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ANDY WARHOL PERSONAL STUDY "If you want to know about Andy Warhol, just look at the surface of my paintings and films and me

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Luke Butler ANDY WARHOL PERSONAL STUDY "If you want to know about Andy Warhol, just look at the surface of my paintings and films and me, and there I am. There's nothing behind it." Andy Warhol was always the personification of the American Dream. With the love of film stars, music icons, fashion, money and gossip, he created his own art, singling out things that were most important to him. Pop Art has always fascinated me. It was the type of art that I liked the most when I was younger, probably due to the fact that it is bold and colourful - easy on the eye. Now I see it in a more mature way by noticing the importance of why each piece was done, such as the history and why the artist was influenced to do it. Pop Art is a style of art, which explores the everyday imagery that plays a big part in general culture. Common sources of imagery include advertisements, consumer product packaging, celebrity photographs, and comic strips. Leading Pop artists include Andy Warhol, Robert Rauschenberg and Roy Liechtenstein. I have been interested by Andy Warhol, both the person and his work, since visiting the Tate Modern in London, where his work was. Warhol, as a person has certain similarities to myself that I was intrigued in. One of those several traits Warhol had that have given me comfort is that not only do I have great difficulty in remembering and recognising faces but also I am scared I will not recognise people I know well. As I am inclined to recognise people by hairstyles and how they walk, girls are particularly difficult when they are sitting down. ...read more.


Although Warhol was identified with Pop art, it was a misunderstanding of his creative ability. He knew that Pop was much more complicated than it seems. In creating Pop art, what must be created is unrealistic and memorable images and awareness of the random and unpredictable forces in nature and society in whole. It is not really about the image of popular icons, but more of an expression of what is familiar and accepted as American society. Pop art also contains a serious sub-message that is not apparent at first sight. Trewin Copplestone - author of 'The life and works of Andy Warhol', pointed out that Pop artists were aware of this and used it in their work. During his working career, Warhol used various different methods and media for producing his art. He was able to create the same subject in different media and by different methods. Before 1962 he used paint - acrylic or oil - and stencil for his subjects. After 1962 he used variations of silk-screen process. He used this technique for much of his work. In 1963, Andy began a wide range of disaster works. Under the advice of Henry Geldzahler, who was a friend and art critic. He felt that everything wasn't so fabulous in America and that it was time to reflect that in Warhol's paintings. Warhol took his advice and began painting images of death and chaos. His 'Red Race Riot' is a perfect example of art, which shows human suffering and the anger and fear felt on both sides. This pain is emphasised by the suggestion of blood, which shows in the overall textured red tint. ...read more.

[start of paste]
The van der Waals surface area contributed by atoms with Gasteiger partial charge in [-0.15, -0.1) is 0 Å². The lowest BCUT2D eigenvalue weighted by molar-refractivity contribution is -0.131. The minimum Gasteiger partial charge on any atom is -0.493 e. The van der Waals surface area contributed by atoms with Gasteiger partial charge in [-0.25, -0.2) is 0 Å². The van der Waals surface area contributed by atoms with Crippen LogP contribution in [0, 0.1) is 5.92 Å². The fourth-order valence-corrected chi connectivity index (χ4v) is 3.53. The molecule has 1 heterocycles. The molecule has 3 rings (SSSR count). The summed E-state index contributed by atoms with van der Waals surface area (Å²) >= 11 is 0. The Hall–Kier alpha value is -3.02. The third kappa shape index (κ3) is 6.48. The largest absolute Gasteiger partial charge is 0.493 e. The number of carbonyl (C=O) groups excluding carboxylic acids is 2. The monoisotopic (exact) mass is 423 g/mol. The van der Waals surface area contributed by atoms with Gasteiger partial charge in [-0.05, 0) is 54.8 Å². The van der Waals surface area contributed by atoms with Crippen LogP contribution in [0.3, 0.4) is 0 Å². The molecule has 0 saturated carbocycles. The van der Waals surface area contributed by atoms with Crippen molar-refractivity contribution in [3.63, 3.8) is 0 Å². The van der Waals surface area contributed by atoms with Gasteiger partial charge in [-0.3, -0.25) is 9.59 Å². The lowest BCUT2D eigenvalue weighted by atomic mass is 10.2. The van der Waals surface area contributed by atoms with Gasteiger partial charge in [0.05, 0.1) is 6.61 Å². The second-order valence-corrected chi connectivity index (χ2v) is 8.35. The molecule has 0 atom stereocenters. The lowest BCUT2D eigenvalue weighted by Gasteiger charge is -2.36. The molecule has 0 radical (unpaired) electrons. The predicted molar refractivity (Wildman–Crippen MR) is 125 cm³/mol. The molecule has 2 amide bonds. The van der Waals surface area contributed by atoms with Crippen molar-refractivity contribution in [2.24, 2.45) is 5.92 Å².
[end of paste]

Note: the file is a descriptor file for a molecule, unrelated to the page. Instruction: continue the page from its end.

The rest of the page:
Warhol had designed the band's provocative album cover for 'Sticky fingers' with its focus on a man's crotch and a zipper that opened. The album and the design proved to be a huge success and Warhol, ever keen to make money, typically said that he had not been paid enough given the millions of copies that sold. I think this shown how much Warhol was obsessed with money and his demands were huge. The pieces that Warhol had done carry a pronounced collage look and a surprisingly dark palette highlighted by occasional bright pinks and oranges. Warhol done other megastars in the same style and technique as Jagger, but as I'm so fond of the man myself I prefer these. I also think they carry an 'off the wall', rock n roll edge to the pieces, rather than the Muhammad Ali and Michael Jackson portraits. The piece is created from using the silkscreen process. I think it almost looks as if Warhol has painted Jagger and the glued ripped shapes of different types of paper on to the painting in certain places. I think the rough image adds to the rock n roll style and. This piece defiantly appeals to rockers, as it is very different to most of his other work he's done. Even though most of his prints are of famous people like Jagger, but this on is messier. The way Warhol has only shown the head and shoulders makes it feel much more personal, which I admire, as I think it puts the fame behind Jagger and showing his natural image. I have done a piece myself resembling Mick Jagger and one of his poses he pulls in Warhol's photos. I have used black paper for the blocks that appear in the original pieces, and drawn him Jagger with ink. ...read more.

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